I’ve been working up to it for two months, and I’m pleased to announce that today, I successfully finished my first cup of coffee! Without sugar! I think I’m finally a grown up.
I’ve always felt like I was missing out by not drinking coffee, and I finally grew weary of rejecting the cups offered to me, so I set out on a mission to acquire the taste.
If one wants to achieve a goal, it is important to equip oneself with the proper tools. So, I went to Target and picked up a coffee maker, three types of coffee, and various flavored creamers. Since the goal was to drink coffee whenever it is offered to me by others, I didn’t want to become dependent on certain flavors. But it was important to have a palatable starting point.
Unfortunately, I got completely hooked on iced coffee with loads of cream and sweetener, which sort of defeated the purpose. However, the coffee flavor must have come through because today was the day!
See, the thing is, in our culture, offering someone a cup of coffee is a sign of hospitality and respect. It says, “I enjoy your company, and I’d like to spend a bit of time engaging in conversation with you.”
I suppose sometimes it is offered from a sense of obligation, but I’ve never felt that from the people who have offered it to me.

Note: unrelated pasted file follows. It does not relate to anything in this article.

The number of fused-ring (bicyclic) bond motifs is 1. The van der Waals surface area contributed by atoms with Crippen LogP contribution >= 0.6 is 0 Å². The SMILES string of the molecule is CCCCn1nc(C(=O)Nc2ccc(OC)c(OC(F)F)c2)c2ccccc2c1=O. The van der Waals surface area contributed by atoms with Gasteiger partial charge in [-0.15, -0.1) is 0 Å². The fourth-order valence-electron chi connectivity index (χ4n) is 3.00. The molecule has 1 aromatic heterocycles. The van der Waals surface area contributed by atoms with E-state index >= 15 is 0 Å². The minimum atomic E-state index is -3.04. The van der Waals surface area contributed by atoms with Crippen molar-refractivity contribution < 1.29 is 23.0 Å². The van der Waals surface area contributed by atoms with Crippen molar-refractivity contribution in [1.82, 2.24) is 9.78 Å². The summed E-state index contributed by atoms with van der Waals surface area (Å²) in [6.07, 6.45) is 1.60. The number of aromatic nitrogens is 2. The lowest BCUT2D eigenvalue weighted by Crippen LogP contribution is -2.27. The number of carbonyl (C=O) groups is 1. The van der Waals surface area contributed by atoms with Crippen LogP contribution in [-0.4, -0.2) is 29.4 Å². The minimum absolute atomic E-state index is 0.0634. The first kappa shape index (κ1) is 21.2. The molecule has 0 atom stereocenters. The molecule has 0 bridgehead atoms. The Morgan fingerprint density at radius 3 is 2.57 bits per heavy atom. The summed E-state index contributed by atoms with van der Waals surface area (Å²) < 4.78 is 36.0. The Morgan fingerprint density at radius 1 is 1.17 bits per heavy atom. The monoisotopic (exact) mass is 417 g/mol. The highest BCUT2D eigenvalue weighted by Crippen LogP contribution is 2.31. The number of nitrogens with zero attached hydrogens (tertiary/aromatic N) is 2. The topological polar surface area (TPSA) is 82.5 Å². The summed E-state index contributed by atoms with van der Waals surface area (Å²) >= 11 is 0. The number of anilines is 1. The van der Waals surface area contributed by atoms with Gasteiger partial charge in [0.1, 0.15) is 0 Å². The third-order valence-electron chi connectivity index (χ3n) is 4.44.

Throughout the years, as I’ve rejected cup after cup, I’ve felt as though I were saying no to something deeper. I was rejecting tradition, communication, and a moment shared with a valuable human being.
In effort to facilitate those moments, I would often ask for tea instead. Many people obliged, but it changed the dynamic. Suddenly, instead of relaxing in the familiar, they were scrambling to produce a tea bag and hot water. I had a keen sense that my asking for something different from the norm was taking away from the overall experience.
So, this morning, for the first time, when I was offered a cup of coffee, I simply responded, “Yes, thank you.”
Within seconds, a warm cup was thrust into my hands, and I was curled up on a couch, watching snow gather on the window panes of a one-hundred-sixty-year-old farmhouse, while engrossed in conversation about writing, and politics, and the perils of aging. Before I knew it, I had added three new words to my “list of words I need to look up,” and I had finished the entire cup.
I guess what it boils down to is that coffee equates to time, and time is a valuable resource. When someone offers you their time, that means they believe you have value. In today’s fast paced society, where the majority of our interactions take place digitally, offers of coffee should not be taken lightly. They should be taken with cream, and perhaps a bit of sugar.
Ginger Claremohr is an author, motivational speaker, and mother of five. Follow her on Facebook (Ginger Claremohr-Author), find her on the web: www.claremohr.com, or contact email@example.com.